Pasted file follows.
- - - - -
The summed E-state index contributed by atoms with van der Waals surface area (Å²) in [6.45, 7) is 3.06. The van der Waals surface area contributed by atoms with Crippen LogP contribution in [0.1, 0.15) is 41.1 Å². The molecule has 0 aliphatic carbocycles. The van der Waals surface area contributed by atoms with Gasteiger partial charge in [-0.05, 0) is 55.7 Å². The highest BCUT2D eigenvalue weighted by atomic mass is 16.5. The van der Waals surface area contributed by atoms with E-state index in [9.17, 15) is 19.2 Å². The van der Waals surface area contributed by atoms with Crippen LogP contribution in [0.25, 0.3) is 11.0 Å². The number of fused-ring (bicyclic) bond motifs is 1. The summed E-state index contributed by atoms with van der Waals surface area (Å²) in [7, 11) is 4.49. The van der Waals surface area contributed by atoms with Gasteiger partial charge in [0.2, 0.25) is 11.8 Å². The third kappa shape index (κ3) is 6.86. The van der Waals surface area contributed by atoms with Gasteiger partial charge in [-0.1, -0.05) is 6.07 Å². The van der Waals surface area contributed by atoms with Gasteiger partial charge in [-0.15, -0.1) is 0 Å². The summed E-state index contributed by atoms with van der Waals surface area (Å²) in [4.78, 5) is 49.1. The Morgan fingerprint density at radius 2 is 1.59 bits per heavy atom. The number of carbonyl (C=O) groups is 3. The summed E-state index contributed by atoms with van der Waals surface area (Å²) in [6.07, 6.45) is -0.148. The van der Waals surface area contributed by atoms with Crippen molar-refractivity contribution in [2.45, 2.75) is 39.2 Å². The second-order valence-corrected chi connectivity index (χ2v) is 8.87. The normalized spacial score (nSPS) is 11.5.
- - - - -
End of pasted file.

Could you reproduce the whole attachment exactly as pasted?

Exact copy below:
The summed E-state index contributed by atoms with van der Waals surface area (Å²) in [6.45, 7) is 3.06. The van der Waals surface area contributed by atoms with Crippen LogP contribution in [0.1, 0.15) is 41.1 Å². The molecule has 0 aliphatic carbocycles. The van der Waals surface area contributed by atoms with Gasteiger partial charge in [-0.05, 0) is 55.7 Å². The highest BCUT2D eigenvalue weighted by atomic mass is 16.5. The van der Waals surface area contributed by atoms with E-state index in [9.17, 15) is 19.2 Å². The van der Waals surface area contributed by atoms with Crippen LogP contribution in [0.25, 0.3) is 11.0 Å². The number of fused-ring (bicyclic) bond motifs is 1. The summed E-state index contributed by atoms with van der Waals surface area (Å²) in [7, 11) is 4.49. The van der Waals surface area contributed by atoms with Gasteiger partial charge in [0.2, 0.25) is 11.8 Å². The third kappa shape index (κ3) is 6.86. The van der Waals surface area contributed by atoms with Gasteiger partial charge in [-0.1, -0.05) is 6.07 Å². The van der Waals surface area contributed by atoms with Gasteiger partial charge in [-0.15, -0.1) is 0 Å². The summed E-state index contributed by atoms with van der Waals surface area (Å²) in [4.78, 5) is 49.1. The Morgan fingerprint density at radius 2 is 1.59 bits per heavy atom. The number of carbonyl (C=O) groups is 3. The summed E-state index contributed by atoms with van der Waals surface area (Å²) in [6.07, 6.45) is -0.148. The van der Waals surface area contributed by atoms with Crippen molar-refractivity contribution in [2.45, 2.75) is 39.2 Å². The second-order valence-corrected chi connectivity index (χ2v) is 8.87. The normalized spacial score (nSPS) is 11.5.